Musings of a Polynesian in the ‘uncharted’ waters of commerce
1000’s of years ago my ancestors embarked in trade and mercantilism that spanned the largest body of water on the planet. They were curious and inquisitive, sensitive to the currents around them as they set out in their vaka to cross the vast Pacific Ocean.
30 years ago, my parents boarded a plane to leave paradise and build a life in a world that did not understand them, had no space for them and no respect for their ancient heritage and customs. They were hopeful and courageous, sold on the story of a magical cold land that was over flowing with milk and honey.
Today the Pacific Ocean has been charted and our people speak the language of mainstream, but there are still waters of commerce and trade that remain a mystery for many of us. It is with that same curiosity and courage that I set out on a journey of commerce to unlock the secrets of #ethical ecosystems and sustainable social enterprise.
It’s pretty damn exciting!
I share this journey with a crew of courageous, wise, sassy young people @ #HATCH. I have the privilege of acting as ‘virtual CEO’ but even that is the language of the coloniser (Wakanda forever – sorry I’ve just watched that movie and it’s giving me all the feels). What is a CEO? What does leadership look like for a Pacific Islander?
All of these young people are Pacific and are staunch in their desire to bring all of themselves to business. And they can here, coz when you own the damn company, you make the rules! So let me share some of the nuggets of gold that have come out of the first couple of weeks with the #HATCH cohort.
Reciprocity: The whole idea of trade is about a transaction with other people. You can’t do trade with yourself – well, accountants can but that’s a whole ‘nother blog. Reciprocity is a founding value for many Pacific populations and we can absolutely apply it here. Also, when conducting transactions that are reciprocal, you must be able to value them. If one party is getting more value then the other than that va is broken and can lead to feelings of resentment.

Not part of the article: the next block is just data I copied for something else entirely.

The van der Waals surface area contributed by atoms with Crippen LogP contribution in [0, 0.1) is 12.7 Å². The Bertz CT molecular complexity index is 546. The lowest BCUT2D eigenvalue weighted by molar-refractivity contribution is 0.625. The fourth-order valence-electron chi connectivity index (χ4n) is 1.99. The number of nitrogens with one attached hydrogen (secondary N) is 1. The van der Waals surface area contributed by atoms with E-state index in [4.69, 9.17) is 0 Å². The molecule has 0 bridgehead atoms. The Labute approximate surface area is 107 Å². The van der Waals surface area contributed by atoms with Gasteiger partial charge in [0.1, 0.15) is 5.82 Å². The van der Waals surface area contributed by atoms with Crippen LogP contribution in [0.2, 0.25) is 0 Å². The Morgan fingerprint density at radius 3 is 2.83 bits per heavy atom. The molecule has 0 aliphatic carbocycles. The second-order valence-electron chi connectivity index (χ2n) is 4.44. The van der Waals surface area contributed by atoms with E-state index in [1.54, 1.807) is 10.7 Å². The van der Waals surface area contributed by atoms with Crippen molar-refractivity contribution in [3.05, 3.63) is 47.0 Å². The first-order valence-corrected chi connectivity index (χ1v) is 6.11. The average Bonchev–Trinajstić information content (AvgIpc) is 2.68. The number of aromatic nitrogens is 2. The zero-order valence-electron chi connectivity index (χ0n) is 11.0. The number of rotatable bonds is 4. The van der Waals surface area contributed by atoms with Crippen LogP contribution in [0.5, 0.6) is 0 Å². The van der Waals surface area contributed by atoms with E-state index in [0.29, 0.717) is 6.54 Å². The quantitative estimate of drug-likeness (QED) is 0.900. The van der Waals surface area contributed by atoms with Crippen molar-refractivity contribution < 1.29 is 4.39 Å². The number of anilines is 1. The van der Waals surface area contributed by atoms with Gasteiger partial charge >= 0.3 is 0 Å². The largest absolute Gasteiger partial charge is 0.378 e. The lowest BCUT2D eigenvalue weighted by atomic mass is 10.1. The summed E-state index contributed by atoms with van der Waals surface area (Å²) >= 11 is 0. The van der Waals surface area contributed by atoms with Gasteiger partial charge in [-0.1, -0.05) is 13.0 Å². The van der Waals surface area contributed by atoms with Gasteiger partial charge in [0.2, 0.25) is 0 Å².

Pacific also have a bad habit of asking for a hook up. How many PI business owners have heard ‘C’mon uce, do this for free, I know you got heaps of money’? Sis, I need a venue, can I use your offices for a meeting? It’s a thing in commerce, not just Pacific; people trade with others they know and trust and often you get hit up for discounts or pro bono work. Often when you’re successful you suddenly find a whole bunch of cousins coming out of the woodwork you never knew existed.
As budding business owners, you have to consider how you trade. The way you do business is a reflection of your values as a person and as an organisation. It’s great to be able to give back to the community and don’t feel bad about it. But these transactions need to be fair, reciprocal, ethical and transparent.
If you’re on the receiving end of these types of transactions, you need to give back; and in a way that’s ethical and you won’t be embarrassed if you get hindsighted by the IRD. And if you’re on the giving end, enjoy the feels you get from helping a brother out, but perhaps also take note of those who respect you enough to return the favour.